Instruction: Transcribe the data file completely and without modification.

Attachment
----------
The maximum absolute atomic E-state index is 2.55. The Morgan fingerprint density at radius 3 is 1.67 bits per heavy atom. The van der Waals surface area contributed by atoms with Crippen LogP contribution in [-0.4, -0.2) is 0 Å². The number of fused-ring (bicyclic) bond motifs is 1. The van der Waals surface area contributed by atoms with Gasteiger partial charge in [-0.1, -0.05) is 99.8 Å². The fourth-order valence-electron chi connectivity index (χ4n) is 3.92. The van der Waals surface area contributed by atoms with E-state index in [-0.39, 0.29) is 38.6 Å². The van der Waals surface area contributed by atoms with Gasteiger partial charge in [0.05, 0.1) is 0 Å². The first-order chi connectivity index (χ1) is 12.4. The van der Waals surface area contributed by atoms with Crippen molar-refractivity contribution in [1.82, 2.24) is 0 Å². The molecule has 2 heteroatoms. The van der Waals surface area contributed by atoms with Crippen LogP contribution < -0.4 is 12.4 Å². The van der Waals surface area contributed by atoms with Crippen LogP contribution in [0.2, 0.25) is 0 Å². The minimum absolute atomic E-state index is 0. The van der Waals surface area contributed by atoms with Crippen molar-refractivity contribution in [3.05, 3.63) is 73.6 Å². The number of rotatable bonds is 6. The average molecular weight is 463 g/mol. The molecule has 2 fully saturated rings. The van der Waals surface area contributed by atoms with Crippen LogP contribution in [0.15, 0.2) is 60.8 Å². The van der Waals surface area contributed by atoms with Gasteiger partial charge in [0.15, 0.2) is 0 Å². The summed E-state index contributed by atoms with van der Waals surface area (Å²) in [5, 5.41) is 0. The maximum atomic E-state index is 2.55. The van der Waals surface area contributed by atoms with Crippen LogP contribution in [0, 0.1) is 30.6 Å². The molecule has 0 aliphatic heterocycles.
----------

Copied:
The maximum absolute atomic E-state index is 2.55. The Morgan fingerprint density at radius 3 is 1.67 bits per heavy atom. The van der Waals surface area contributed by atoms with Crippen LogP contribution in [-0.4, -0.2) is 0 Å². The number of fused-ring (bicyclic) bond motifs is 1. The van der Waals surface area contributed by atoms with Gasteiger partial charge in [-0.1, -0.05) is 99.8 Å². The fourth-order valence-electron chi connectivity index (χ4n) is 3.92. The van der Waals surface area contributed by atoms with E-state index in [-0.39, 0.29) is 38.6 Å². The van der Waals surface area contributed by atoms with Gasteiger partial charge in [0.05, 0.1) is 0 Å². The first-order chi connectivity index (χ1) is 12.4. The van der Waals surface area contributed by atoms with Crippen molar-refractivity contribution in [1.82, 2.24) is 0 Å². The molecule has 2 heteroatoms. The van der Waals surface area contributed by atoms with Crippen LogP contribution < -0.4 is 12.4 Å². The van der Waals surface area contributed by atoms with Crippen LogP contribution in [0.2, 0.25) is 0 Å². The minimum absolute atomic E-state index is 0. The van der Waals surface area contributed by atoms with Crippen molar-refractivity contribution in [3.05, 3.63) is 73.6 Å². The number of rotatable bonds is 6. The average molecular weight is 463 g/mol. The molecule has 2 fully saturated rings. The van der Waals surface area contributed by atoms with Crippen LogP contribution in [0.15, 0.2) is 60.8 Å². The van der Waals surface area contributed by atoms with Gasteiger partial charge in [0.15, 0.2) is 0 Å². The summed E-state index contributed by atoms with van der Waals surface area (Å²) in [5, 5.41) is 0. The maximum atomic E-state index is 2.55. The van der Waals surface area contributed by atoms with Crippen LogP contribution in [0, 0.1) is 30.6 Å². The molecule has 0 aliphatic heterocycles.